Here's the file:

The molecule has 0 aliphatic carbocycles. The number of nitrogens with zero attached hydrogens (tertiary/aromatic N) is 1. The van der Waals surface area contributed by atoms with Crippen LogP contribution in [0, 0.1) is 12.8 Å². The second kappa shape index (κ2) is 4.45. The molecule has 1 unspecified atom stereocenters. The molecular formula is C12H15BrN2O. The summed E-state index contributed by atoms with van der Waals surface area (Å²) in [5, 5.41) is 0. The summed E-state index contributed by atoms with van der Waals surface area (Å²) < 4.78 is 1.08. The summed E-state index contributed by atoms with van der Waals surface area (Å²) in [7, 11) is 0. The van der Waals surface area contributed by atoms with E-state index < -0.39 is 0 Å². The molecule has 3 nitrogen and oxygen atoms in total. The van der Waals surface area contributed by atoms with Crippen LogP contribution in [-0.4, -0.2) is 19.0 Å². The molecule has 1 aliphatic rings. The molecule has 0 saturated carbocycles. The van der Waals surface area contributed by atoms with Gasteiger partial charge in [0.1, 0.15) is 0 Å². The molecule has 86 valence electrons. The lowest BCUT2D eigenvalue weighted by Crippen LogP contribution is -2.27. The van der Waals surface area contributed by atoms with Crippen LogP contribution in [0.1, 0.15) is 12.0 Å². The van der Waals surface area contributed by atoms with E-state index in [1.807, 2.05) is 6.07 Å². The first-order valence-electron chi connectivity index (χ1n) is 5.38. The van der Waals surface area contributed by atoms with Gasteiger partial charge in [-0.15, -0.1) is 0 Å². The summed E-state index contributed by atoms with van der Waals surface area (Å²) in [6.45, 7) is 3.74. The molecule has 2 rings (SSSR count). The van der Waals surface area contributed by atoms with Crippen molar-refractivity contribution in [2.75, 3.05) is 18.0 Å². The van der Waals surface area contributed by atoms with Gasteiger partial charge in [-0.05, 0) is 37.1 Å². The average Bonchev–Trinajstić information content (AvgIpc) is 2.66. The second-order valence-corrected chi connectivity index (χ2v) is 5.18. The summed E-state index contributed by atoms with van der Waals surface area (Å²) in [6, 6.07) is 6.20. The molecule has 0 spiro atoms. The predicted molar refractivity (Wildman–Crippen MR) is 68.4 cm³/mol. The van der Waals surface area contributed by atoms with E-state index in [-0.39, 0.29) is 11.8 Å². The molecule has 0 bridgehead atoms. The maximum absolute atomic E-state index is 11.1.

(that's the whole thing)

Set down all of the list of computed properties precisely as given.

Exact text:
The molecule has 0 aliphatic carbocycles. The number of nitrogens with zero attached hydrogens (tertiary/aromatic N) is 1. The van der Waals surface area contributed by atoms with Crippen LogP contribution in [0, 0.1) is 12.8 Å². The second kappa shape index (κ2) is 4.45. The molecule has 1 unspecified atom stereocenters. The molecular formula is C12H15BrN2O. The summed E-state index contributed by atoms with van der Waals surface area (Å²) in [5, 5.41) is 0. The summed E-state index contributed by atoms with van der Waals surface area (Å²) < 4.78 is 1.08. The summed E-state index contributed by atoms with van der Waals surface area (Å²) in [7, 11) is 0. The van der Waals surface area contributed by atoms with E-state index < -0.39 is 0 Å². The molecule has 3 nitrogen and oxygen atoms in total. The van der Waals surface area contributed by atoms with Crippen LogP contribution in [-0.4, -0.2) is 19.0 Å². The molecule has 1 aliphatic rings. The molecule has 0 saturated carbocycles. The van der Waals surface area contributed by atoms with Gasteiger partial charge in [0.1, 0.15) is 0 Å². The molecule has 86 valence electrons. The lowest BCUT2D eigenvalue weighted by Crippen LogP contribution is -2.27. The van der Waals surface area contributed by atoms with Crippen LogP contribution in [0.1, 0.15) is 12.0 Å². The van der Waals surface area contributed by atoms with E-state index in [1.807, 2.05) is 6.07 Å². The first-order valence-electron chi connectivity index (χ1n) is 5.38. The van der Waals surface area contributed by atoms with Gasteiger partial charge in [-0.15, -0.1) is 0 Å². The summed E-state index contributed by atoms with van der Waals surface area (Å²) in [6.45, 7) is 3.74. The molecule has 2 rings (SSSR count). The van der Waals surface area contributed by atoms with Crippen molar-refractivity contribution in [2.75, 3.05) is 18.0 Å². The van der Waals surface area contributed by atoms with Gasteiger partial charge in [-0.05, 0) is 37.1 Å². The average Bonchev–Trinajstić information content (AvgIpc) is 2.66. The second-order valence-corrected chi connectivity index (χ2v) is 5.18. The summed E-state index contributed by atoms with van der Waals surface area (Å²) in [6, 6.07) is 6.20. The molecule has 0 spiro atoms. The predicted molar refractivity (Wildman–Crippen MR) is 68.4 cm³/mol. The van der Waals surface area contributed by atoms with E-state index in [-0.39, 0.29) is 11.8 Å². The molecule has 0 bridgehead atoms. The maximum absolute atomic E-state index is 11.1.